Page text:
“Ryu Hyun-jin is a clubhouse favorite, but…” Time for the $107 billion lefty to part ways with Toronto, plenty of teams to choose from
“He’s already popular in the clubhouse…”
Ryu Hyun-jin, 36, a free agent, and the Toronto Blue Jays could part ways, The Athletic reported on Wednesday (ET)토토사이트, though they did not rule out the possibility. After signing a four-year, $80 million contract, Ryu will be a free agent in 2023-2024.
The Athletic published an article on Wednesday that posed and answered several questions for Toronto heading into the offseason. It addressed whether Toronto should pursue free agent Ryu Hyun-jin, who is 3-3 with a 3.46 ERA in 11 starts this season.
“In the second half, Ryu’s successful return from Tommy John surgery was one of the team’s best stories of the season,” The Athletic wrote. He’s been a solid fifth starter for Toronto. He provided the organization with a satisfying end to the four-year, $80 million contract he signed ahead of the 2020 season. It’s generally seen as ushering in a more competitive era for the organization.”
As for Ryu’s future, The Athletic took a sobering view. “Ryu will be 37 next season and averaged 89.8 mph on his fastball this season,” said The Athletic. There’s no guarantee he’ll continue to pitch like this. He hasn’t thought about his future after the season, but Toronto could be a desirable destination if he wants one more full-time season.”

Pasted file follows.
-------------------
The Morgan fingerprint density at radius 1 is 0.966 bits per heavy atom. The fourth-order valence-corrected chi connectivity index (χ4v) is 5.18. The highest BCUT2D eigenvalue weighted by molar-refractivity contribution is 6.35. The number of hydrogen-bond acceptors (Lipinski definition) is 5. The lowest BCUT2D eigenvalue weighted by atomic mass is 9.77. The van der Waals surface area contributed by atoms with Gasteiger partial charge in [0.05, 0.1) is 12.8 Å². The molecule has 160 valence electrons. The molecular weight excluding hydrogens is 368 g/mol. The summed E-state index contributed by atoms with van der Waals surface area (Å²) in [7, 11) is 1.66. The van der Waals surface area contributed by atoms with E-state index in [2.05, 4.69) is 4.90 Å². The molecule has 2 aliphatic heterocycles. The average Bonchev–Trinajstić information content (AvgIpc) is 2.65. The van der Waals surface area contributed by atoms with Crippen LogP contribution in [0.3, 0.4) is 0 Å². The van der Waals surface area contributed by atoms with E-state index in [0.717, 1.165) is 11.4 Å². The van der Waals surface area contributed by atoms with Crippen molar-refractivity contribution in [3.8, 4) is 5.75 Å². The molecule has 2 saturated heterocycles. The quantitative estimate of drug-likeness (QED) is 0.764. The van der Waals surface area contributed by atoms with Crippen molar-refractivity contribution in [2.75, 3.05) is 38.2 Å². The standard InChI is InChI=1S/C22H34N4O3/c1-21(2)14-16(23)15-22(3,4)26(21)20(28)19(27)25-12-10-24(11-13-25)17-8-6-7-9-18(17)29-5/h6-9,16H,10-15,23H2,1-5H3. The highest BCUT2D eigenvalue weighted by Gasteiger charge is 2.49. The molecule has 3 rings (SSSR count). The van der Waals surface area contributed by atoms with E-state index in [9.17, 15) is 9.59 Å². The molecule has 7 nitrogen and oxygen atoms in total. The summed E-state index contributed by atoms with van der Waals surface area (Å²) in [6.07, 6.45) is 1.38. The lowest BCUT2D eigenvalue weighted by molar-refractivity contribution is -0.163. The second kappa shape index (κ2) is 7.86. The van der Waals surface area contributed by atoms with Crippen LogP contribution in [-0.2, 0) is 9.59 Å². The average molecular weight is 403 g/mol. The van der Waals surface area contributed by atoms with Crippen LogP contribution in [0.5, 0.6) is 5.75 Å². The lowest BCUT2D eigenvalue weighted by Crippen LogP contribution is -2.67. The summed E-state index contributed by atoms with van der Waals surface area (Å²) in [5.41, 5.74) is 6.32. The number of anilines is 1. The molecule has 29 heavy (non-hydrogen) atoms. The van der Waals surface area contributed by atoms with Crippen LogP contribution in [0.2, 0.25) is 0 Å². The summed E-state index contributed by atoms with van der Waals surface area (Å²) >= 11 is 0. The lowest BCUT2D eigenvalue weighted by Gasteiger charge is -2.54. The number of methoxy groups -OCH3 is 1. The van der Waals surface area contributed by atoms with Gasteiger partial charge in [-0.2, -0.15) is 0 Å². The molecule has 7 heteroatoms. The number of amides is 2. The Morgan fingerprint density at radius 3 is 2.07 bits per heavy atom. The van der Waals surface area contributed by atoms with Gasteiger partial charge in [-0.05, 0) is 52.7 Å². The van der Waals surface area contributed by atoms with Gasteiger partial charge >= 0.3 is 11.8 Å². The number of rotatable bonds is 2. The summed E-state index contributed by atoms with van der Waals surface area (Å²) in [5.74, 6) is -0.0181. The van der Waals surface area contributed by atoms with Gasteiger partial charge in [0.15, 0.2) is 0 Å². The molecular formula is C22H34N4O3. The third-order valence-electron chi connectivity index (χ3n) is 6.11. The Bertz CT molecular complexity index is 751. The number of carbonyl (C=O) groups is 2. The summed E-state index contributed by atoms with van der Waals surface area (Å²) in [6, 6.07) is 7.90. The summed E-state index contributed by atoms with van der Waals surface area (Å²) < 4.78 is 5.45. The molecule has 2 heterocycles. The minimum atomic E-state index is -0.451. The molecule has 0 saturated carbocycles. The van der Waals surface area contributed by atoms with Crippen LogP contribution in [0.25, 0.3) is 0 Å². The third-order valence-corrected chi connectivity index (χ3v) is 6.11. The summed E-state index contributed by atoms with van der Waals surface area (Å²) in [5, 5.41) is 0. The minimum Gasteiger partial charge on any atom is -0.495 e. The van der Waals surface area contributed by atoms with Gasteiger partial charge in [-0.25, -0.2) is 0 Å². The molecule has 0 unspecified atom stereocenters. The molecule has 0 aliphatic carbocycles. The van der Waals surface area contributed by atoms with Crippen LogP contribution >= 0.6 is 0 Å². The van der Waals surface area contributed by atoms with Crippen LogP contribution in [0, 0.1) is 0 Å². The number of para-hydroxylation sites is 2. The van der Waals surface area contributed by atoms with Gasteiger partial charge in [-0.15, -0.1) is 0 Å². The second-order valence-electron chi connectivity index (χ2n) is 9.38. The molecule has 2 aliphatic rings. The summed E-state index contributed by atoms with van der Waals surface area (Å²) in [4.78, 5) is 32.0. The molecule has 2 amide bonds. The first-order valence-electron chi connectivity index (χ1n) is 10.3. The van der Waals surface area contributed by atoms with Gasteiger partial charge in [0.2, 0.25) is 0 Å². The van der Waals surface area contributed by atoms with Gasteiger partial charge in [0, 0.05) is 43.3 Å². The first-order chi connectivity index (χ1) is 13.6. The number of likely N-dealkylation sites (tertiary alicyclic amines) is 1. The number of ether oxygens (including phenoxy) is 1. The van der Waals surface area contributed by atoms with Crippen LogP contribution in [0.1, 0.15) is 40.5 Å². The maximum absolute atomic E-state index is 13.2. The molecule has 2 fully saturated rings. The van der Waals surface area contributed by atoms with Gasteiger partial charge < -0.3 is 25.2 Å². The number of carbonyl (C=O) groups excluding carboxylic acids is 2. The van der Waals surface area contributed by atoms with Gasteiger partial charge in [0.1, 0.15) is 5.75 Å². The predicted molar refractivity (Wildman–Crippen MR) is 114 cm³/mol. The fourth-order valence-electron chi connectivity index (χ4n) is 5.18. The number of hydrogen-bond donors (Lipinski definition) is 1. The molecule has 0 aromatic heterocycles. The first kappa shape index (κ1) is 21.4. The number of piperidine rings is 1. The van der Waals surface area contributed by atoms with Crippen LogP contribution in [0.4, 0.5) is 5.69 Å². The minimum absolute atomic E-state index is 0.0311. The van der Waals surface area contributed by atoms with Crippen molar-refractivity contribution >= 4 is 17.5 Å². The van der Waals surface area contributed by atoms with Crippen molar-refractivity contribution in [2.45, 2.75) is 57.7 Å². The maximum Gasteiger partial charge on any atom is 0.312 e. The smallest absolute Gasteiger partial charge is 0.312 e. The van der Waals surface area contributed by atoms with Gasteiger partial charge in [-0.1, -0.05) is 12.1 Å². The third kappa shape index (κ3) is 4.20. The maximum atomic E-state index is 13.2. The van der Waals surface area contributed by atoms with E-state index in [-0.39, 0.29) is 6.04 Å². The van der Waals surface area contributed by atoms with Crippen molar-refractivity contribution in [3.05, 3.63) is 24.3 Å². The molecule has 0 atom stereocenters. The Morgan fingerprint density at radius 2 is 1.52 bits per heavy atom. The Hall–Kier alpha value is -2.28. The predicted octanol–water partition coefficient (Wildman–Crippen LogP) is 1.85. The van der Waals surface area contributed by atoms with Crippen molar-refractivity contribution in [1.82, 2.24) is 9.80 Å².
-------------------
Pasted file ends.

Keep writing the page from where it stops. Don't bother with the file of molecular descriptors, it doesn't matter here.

“He’s already popular in the clubhouse and comfortable in the organization, but there’s only one opening in Toronto’s starting rotation and the club may want to reserve that space for Alec Manoa and other young players in their system,” The Athletic said.
Toronto will return ace Kevin Gausman next year, with Jose Berrios, Chris Bassett, and Yusei Kikuchi as the top four starters. Alec Manoa, who has struggled this year, should return to take over the fifth spot. The more starters you have in the long run, the better, but Toronto also needs to time the debut of top lefty prospect Ricky Tiedemann. There’s also the now-forgotten Nate Pearson.
Signing Hyun-Jin Ryu to a one-year deal guarantees him a chance, which hinders the development of young pitchers. If the Jays were worried about their 1-4 starters, they could sign a pitcher like Ryu to a one- or two-year deal, but that’s not the case.
Ryu lacks velocity and durability. He’s also old. What he does have is control, command, and experience. He’s a veteran with solid strengths and weaknesses, and he’s a good fit for a 4-5 starter on a 1-2 year deal. There are plenty of teams that would love to have a pitcher like him in free agency. The Los Angeles Dodgers, for example, could be one of the first teams to reach out to Hyun-Jin Ryu with their weakened starting pitching depth.
For Hyun-jin Ryu, the best thing he can do in free agency is to sit back and wait for offers. There is no reason for him to re-sign with Toronto. It’s time for Toronto and Hyun-jin Ryu to part ways.